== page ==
How Africa is embracing “the cloud” on its own terms. Landline, Internet and electricity challenges make Africa an increasingly attractive proving ground for cloud computing. Out of the one billion people in Africa, only an estimated 140 million use the Internet, but over 600 million use mobile phones. And given the lack of reliable power grids, rechargeable mobile devices are a more practical way of accessing Internet-based applications than PCs. Broad use of mobile application services in Africa is already the norm, and adoption of some types of mobile applications already dwarfs their usage in the US.
For example, Safaricom’s M-PESA mobile payment system, which allows customers to transfer money to each other via mobile phones, has largely replaced cash transactions in Kenya. Users are sticking to content within apps without realizing they’re Web-based at all. Technology development is now focused on this mobile market and serving the “un-webbed,” including ways to get applications distributed to customers using their non-Web, real-world social networks. Via  Ars Technica

How Africa is embracing “the cloud” on its own terms. Landline, Internet and electricity challenges make Africa an increasingly attractive proving ground for cloud computing. Out of the one billion people in Africa, only an estimated 140 million use the Internet, but over 600 million use mobile phones. And given the lack of reliable power grids, rechargeable mobile devices are a more practical way of accessing Internet-based applications than PCs. Broad use of mobile application services in Africa is already the norm, and adoption of some types of mobile applications already dwarfs their usage in the US.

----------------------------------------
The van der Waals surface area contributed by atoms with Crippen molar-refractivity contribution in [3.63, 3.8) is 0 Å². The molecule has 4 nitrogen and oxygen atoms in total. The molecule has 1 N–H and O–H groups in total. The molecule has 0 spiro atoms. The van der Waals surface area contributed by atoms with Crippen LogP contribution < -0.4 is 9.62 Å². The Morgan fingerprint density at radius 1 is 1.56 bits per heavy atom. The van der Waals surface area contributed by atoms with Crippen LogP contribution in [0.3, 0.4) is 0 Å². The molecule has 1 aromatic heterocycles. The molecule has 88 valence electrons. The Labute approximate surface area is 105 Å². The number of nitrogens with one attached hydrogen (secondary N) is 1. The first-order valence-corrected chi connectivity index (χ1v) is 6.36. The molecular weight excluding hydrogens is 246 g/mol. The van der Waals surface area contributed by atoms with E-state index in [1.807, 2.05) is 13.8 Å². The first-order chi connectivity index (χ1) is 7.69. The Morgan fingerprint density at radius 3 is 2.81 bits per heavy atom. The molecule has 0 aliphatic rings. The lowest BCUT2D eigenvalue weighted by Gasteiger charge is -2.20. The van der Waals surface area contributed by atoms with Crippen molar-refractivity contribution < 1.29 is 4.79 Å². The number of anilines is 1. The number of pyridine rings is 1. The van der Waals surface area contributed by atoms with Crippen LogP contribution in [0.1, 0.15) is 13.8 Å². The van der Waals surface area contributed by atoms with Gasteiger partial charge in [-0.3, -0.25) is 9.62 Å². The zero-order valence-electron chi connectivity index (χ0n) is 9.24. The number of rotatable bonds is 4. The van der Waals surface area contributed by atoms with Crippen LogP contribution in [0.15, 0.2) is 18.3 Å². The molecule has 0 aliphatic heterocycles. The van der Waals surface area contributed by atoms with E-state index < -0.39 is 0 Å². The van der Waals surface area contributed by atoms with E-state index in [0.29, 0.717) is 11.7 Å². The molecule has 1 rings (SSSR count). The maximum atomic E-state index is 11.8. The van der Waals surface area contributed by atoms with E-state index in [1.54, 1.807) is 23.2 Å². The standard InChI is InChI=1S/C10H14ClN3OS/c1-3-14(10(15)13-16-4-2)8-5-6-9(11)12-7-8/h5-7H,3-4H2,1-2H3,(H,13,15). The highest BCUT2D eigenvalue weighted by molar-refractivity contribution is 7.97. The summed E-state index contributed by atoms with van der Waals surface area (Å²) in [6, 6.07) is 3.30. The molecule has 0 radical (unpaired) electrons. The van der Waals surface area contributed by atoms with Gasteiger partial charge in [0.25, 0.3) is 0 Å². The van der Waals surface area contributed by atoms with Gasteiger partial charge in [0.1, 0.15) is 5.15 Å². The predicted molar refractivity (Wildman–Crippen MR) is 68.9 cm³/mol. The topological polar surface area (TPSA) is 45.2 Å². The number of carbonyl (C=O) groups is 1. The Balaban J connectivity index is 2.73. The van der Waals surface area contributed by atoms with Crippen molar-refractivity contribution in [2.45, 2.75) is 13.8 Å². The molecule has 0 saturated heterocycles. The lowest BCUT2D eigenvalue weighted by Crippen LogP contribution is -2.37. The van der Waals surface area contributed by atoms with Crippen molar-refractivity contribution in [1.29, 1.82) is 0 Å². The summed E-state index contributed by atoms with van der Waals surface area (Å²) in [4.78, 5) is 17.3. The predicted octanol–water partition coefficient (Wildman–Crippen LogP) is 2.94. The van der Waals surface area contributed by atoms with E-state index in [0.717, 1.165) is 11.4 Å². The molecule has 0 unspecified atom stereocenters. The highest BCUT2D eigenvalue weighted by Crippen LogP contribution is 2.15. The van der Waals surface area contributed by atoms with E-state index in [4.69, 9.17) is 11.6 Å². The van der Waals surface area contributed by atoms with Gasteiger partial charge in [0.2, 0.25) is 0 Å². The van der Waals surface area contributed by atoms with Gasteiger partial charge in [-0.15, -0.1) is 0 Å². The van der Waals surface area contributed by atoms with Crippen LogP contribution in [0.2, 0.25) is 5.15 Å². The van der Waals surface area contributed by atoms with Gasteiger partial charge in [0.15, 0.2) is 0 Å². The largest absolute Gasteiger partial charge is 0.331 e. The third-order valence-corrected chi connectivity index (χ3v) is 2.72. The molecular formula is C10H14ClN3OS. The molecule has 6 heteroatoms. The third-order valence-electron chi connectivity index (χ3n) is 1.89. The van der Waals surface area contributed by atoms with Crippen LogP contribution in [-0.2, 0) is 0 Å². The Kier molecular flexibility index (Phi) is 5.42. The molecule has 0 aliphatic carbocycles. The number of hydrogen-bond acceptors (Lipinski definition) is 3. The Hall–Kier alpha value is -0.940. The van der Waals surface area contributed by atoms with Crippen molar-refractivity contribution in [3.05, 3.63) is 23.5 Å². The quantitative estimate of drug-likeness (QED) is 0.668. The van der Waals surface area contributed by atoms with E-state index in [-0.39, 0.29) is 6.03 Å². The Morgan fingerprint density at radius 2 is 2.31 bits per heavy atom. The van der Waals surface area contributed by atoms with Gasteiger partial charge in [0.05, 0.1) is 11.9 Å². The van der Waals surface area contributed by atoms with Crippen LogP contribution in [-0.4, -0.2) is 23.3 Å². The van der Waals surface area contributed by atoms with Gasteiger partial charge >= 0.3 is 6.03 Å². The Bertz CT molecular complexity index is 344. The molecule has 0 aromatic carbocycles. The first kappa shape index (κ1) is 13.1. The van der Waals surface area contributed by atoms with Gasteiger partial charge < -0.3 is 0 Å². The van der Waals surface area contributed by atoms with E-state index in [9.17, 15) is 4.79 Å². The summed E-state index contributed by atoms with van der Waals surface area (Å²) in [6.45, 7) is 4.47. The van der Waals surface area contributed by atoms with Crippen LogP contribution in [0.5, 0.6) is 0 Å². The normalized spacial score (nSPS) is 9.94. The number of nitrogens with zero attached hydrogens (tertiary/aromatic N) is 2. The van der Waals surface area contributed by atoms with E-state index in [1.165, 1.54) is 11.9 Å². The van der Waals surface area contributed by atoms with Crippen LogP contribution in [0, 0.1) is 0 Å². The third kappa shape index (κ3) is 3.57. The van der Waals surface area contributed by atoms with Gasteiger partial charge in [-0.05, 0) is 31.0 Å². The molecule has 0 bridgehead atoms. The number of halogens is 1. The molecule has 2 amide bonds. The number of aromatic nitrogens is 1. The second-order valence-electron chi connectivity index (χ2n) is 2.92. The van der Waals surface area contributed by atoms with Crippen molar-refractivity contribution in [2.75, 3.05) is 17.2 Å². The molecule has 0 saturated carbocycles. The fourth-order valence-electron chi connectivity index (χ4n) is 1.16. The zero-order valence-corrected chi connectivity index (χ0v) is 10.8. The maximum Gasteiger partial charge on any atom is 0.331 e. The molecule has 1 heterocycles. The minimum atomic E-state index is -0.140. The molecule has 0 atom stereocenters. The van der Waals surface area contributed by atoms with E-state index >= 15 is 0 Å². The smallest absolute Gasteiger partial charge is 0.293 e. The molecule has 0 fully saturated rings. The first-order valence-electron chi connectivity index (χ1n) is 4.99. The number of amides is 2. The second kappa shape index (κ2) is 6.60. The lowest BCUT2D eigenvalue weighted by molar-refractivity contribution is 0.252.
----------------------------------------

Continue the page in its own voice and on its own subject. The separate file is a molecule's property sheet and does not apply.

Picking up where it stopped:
For example, Safaricom’s M-PESA mobile payment system, which allows customers to transfer money to each other via mobile phones, has largely replaced cash transactions in Kenya. Users are sticking to content within apps without realizing they’re Web-based at all. Technology development is now focused on this mobile market and serving the “un-webbed,” including ways to get applications distributed to customers using their non-Web, real-world social networks. Via  Ars Technica

Notes

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  7. joshbyard reblogged this from emergentfutures and added:
    Africa Embraces the Cloud (Via Ars Technica How Africa is embracing “the cloud” on its own terms) (ht ibmsocialbiz ht...
  8. faris-ghani reblogged this from ibmsocialbiz
  9. georgevaldes reblogged this from emergentfutures and added:
    Africa is going to blow up in the coming years.
  10. lmulderpost reblogged this from emergentfutures
  11. vanzelst reblogged this from emergentfutures and added:
    Very interesting… Makes me wonder when we’ll see innovations originating from Africa coming to “the Western world”
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